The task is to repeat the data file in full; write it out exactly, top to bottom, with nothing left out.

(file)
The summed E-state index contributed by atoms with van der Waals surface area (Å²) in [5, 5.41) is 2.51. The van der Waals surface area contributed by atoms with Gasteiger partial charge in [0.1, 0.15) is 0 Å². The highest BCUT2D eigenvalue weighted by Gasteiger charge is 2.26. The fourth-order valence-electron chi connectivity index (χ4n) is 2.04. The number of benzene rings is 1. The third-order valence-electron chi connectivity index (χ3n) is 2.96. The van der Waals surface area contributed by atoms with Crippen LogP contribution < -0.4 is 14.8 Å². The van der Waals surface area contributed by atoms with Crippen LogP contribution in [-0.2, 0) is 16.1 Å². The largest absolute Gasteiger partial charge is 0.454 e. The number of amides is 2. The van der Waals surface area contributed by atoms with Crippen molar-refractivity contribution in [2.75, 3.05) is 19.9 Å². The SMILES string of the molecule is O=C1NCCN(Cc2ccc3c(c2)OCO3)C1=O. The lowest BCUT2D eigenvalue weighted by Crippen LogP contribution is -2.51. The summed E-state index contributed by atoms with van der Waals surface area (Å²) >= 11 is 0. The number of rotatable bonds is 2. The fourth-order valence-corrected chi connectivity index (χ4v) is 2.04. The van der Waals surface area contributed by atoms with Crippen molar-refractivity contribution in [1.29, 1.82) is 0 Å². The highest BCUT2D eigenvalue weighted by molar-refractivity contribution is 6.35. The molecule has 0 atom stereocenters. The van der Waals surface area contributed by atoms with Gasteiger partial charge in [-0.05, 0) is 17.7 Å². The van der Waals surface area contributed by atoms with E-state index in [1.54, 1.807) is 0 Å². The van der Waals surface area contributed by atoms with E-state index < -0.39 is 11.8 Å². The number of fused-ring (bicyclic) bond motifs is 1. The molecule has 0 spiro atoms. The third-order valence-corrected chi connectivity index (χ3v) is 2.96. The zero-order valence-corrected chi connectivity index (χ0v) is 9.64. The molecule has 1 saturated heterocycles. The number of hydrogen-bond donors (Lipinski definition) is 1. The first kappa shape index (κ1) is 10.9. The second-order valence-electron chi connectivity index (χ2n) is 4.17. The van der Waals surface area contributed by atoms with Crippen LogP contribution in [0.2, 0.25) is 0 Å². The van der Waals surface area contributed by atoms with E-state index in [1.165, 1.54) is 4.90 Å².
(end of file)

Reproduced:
The summed E-state index contributed by atoms with van der Waals surface area (Å²) in [5, 5.41) is 2.51. The van der Waals surface area contributed by atoms with Gasteiger partial charge in [0.1, 0.15) is 0 Å². The highest BCUT2D eigenvalue weighted by Gasteiger charge is 2.26. The fourth-order valence-electron chi connectivity index (χ4n) is 2.04. The number of benzene rings is 1. The third-order valence-electron chi connectivity index (χ3n) is 2.96. The van der Waals surface area contributed by atoms with Crippen LogP contribution < -0.4 is 14.8 Å². The van der Waals surface area contributed by atoms with Crippen LogP contribution in [-0.2, 0) is 16.1 Å². The largest absolute Gasteiger partial charge is 0.454 e. The number of amides is 2. The van der Waals surface area contributed by atoms with Crippen molar-refractivity contribution in [2.75, 3.05) is 19.9 Å². The SMILES string of the molecule is O=C1NCCN(Cc2ccc3c(c2)OCO3)C1=O. The lowest BCUT2D eigenvalue weighted by Crippen LogP contribution is -2.51. The summed E-state index contributed by atoms with van der Waals surface area (Å²) >= 11 is 0. The number of rotatable bonds is 2. The fourth-order valence-corrected chi connectivity index (χ4v) is 2.04. The van der Waals surface area contributed by atoms with Crippen molar-refractivity contribution in [1.29, 1.82) is 0 Å². The highest BCUT2D eigenvalue weighted by molar-refractivity contribution is 6.35. The molecule has 0 atom stereocenters. The van der Waals surface area contributed by atoms with Gasteiger partial charge in [-0.05, 0) is 17.7 Å². The van der Waals surface area contributed by atoms with E-state index in [1.54, 1.807) is 0 Å². The van der Waals surface area contributed by atoms with E-state index < -0.39 is 11.8 Å². The number of fused-ring (bicyclic) bond motifs is 1. The molecule has 0 spiro atoms. The third-order valence-corrected chi connectivity index (χ3v) is 2.96. The zero-order valence-corrected chi connectivity index (χ0v) is 9.64. The molecule has 1 saturated heterocycles. The number of hydrogen-bond donors (Lipinski definition) is 1. The first kappa shape index (κ1) is 10.9. The second-order valence-electron chi connectivity index (χ2n) is 4.17. The van der Waals surface area contributed by atoms with Crippen LogP contribution in [0.2, 0.25) is 0 Å². The van der Waals surface area contributed by atoms with E-state index in [1.165, 1.54) is 4.90 Å².